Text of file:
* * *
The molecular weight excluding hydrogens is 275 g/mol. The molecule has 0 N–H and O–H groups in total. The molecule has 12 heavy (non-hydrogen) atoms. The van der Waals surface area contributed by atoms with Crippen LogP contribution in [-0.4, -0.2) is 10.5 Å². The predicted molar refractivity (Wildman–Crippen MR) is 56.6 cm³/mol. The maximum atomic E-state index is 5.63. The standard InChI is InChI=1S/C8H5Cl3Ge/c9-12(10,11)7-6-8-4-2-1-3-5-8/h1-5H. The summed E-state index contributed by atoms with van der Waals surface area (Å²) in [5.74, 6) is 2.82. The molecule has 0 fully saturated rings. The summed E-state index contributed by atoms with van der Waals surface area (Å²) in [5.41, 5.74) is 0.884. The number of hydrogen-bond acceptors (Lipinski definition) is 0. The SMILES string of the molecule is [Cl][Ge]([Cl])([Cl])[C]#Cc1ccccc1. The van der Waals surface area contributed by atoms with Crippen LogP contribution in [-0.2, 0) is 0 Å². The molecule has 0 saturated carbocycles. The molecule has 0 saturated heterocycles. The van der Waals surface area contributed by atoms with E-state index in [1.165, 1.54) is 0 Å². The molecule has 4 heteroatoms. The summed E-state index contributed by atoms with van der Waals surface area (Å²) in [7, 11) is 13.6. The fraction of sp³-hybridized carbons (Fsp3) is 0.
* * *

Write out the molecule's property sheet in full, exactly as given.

The molecular weight excluding hydrogens is 275 g/mol. The molecule has 0 N–H and O–H groups in total. The molecule has 12 heavy (non-hydrogen) atoms. The van der Waals surface area contributed by atoms with Crippen LogP contribution in [-0.4, -0.2) is 10.5 Å². The predicted molar refractivity (Wildman–Crippen MR) is 56.6 cm³/mol. The maximum atomic E-state index is 5.63. The standard InChI is InChI=1S/C8H5Cl3Ge/c9-12(10,11)7-6-8-4-2-1-3-5-8/h1-5H. The summed E-state index contributed by atoms with van der Waals surface area (Å²) in [5.74, 6) is 2.82. The molecule has 0 fully saturated rings. The summed E-state index contributed by atoms with van der Waals surface area (Å²) in [5.41, 5.74) is 0.884. The number of hydrogen-bond acceptors (Lipinski definition) is 0. The SMILES string of the molecule is [Cl][Ge]([Cl])([Cl])[C]#Cc1ccccc1. The van der Waals surface area contributed by atoms with Crippen LogP contribution in [-0.2, 0) is 0 Å². The molecule has 0 saturated carbocycles. The molecule has 0 saturated heterocycles. The van der Waals surface area contributed by atoms with E-state index in [1.165, 1.54) is 0 Å². The molecule has 4 heteroatoms. The summed E-state index contributed by atoms with van der Waals surface area (Å²) in [7, 11) is 13.6. The fraction of sp³-hybridized carbons (Fsp3) is 0.